Student Life: The debate over holiday homework

The question as to whether or not homework should be given has been long debated.

Considering that our two-week-long winter break has finally arrived, how fitting would it be to bring up the topic of homework as I believe a majority, if not all of us, have most likely been assigned some sort of project to be done over the holidays.

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There are two valid, relatively realistic sides to this story, number one being that homework helps teach students responsibility and discipline. Number two is that students have a right to their free time and have a life to live after school.

Furthermore, if a decision is to be made, or a side is to be taken, both points of view must first be explored.

The first argument to be discussed should be that of pro-homework. Why do some believe homework is a beneficial exercise for students? Perhaps because it makes us develop skills of independence, teaches us responsibility, as well as discipline that will supposedly come in handy later in life.

For those who will go on to become self-employed, learning these abilities is almost essential. Although, that’s not to say we can’t necessarily develop those skills on our own or through other experiences.

On the flip side, homework can be seen merely as added weight to the struggles of student life.

It almost seems as though it has been forgotten that students have lives after school as well. We must juggle a social life, family life, after-school activities, and some of us have jobs. It can be very difficult, not to mention exhausting at times, to get through our day of seven-hour schooling, followed by whatever else we may have to do after 3:30 pm.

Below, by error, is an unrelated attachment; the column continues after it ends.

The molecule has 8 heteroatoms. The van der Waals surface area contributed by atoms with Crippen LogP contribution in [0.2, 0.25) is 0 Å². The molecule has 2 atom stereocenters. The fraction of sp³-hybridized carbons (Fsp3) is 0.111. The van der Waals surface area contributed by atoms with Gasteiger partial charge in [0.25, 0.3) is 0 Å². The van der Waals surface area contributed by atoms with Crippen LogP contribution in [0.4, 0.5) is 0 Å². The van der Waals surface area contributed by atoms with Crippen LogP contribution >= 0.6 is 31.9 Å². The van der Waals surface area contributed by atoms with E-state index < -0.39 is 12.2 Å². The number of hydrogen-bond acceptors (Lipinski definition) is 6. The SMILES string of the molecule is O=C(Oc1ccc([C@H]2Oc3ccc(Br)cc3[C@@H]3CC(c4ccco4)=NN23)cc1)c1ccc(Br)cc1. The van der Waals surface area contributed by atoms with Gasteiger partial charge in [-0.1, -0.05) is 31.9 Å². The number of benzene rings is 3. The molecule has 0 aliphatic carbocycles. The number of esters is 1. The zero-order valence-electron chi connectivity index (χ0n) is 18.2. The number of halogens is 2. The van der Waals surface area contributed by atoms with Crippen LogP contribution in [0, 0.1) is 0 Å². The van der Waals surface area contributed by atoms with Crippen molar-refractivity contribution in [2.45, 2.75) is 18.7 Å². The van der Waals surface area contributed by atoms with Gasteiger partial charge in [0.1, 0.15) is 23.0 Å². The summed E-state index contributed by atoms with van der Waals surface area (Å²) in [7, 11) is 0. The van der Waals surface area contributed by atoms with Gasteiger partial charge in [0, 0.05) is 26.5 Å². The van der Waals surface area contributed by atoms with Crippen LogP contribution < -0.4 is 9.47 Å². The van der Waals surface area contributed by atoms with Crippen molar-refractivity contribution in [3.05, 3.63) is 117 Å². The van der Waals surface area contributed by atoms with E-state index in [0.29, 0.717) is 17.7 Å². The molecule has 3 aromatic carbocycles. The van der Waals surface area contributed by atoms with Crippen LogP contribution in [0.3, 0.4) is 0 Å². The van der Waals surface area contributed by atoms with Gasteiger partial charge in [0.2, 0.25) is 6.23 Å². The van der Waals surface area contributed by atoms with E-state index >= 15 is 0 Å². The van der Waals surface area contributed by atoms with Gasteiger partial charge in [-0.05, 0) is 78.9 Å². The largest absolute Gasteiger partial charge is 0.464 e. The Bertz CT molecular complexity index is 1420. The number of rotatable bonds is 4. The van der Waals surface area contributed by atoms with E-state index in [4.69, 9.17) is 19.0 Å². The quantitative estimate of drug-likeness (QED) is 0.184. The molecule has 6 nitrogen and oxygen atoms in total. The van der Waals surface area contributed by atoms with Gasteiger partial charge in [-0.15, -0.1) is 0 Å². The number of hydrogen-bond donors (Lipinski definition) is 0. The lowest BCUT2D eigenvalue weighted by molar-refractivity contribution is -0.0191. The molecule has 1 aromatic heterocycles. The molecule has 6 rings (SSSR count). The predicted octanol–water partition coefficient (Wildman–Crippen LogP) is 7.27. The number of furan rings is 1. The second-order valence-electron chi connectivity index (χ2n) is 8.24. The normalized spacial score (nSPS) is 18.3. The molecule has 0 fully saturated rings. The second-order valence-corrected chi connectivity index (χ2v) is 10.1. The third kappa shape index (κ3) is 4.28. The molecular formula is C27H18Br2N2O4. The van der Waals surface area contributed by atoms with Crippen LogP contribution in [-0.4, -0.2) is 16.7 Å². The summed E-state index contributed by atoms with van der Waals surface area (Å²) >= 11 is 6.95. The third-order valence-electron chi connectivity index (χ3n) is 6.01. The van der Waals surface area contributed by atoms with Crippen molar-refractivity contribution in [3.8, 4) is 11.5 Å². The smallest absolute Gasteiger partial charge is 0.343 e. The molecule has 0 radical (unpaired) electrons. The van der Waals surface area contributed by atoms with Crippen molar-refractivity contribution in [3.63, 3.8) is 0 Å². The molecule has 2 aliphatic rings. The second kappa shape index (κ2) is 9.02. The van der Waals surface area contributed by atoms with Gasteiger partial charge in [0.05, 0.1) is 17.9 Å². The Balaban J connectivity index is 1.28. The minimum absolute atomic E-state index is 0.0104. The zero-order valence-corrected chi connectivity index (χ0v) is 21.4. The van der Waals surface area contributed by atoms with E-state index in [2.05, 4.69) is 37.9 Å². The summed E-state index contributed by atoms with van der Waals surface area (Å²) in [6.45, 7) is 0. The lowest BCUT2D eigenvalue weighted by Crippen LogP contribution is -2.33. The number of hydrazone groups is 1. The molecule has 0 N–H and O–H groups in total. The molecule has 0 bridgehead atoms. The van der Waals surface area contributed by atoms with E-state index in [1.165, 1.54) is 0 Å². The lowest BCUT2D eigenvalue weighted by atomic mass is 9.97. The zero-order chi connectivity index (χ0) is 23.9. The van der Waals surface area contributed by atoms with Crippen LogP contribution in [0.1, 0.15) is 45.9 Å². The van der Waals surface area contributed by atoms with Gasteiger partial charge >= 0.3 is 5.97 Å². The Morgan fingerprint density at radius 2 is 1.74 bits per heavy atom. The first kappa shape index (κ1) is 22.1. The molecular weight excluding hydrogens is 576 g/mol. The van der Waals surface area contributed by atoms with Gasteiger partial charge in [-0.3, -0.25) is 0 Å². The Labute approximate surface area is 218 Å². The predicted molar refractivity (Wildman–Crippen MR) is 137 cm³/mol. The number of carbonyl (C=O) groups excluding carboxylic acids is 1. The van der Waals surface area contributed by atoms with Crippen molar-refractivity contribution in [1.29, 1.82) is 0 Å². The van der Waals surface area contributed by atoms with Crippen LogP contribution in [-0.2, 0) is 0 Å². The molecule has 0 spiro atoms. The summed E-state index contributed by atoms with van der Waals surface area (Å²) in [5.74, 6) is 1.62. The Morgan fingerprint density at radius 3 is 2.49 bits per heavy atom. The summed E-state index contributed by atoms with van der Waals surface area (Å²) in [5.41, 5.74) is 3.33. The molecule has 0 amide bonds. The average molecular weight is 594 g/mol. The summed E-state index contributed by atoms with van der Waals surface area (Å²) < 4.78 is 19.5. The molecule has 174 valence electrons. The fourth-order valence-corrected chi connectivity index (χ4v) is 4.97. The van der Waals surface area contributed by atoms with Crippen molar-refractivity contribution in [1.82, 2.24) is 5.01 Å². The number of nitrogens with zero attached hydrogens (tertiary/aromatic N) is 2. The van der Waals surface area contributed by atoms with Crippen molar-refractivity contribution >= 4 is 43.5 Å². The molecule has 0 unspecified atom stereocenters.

We wouldn’t necessarily ask an employee to bring their work home with them. Why? Because they have a right to their personal free time.  

For some students, it can be difficult to compare the importance and responsibility of homework to something like a job. The difference is that we are paid for our labour when we work, but the reward of completing an assignment in our free time isn’t so physical.

In the end, we should ask the question: how healthy is it really to expect students to complete a workload over the holidays, especially when they’re busy spending time with family and celebrating? It’s merely another stress added on top of our to-do list.

A break should mean a break. Although the rules might change if a student is severely behind in assignments, the two weeks given to us so we may relax should not be used as an opportunity to cram in the remains of a semester’s work.

Editor's note: Macy How is a grade 11 student at Brooks Secondary School.

 

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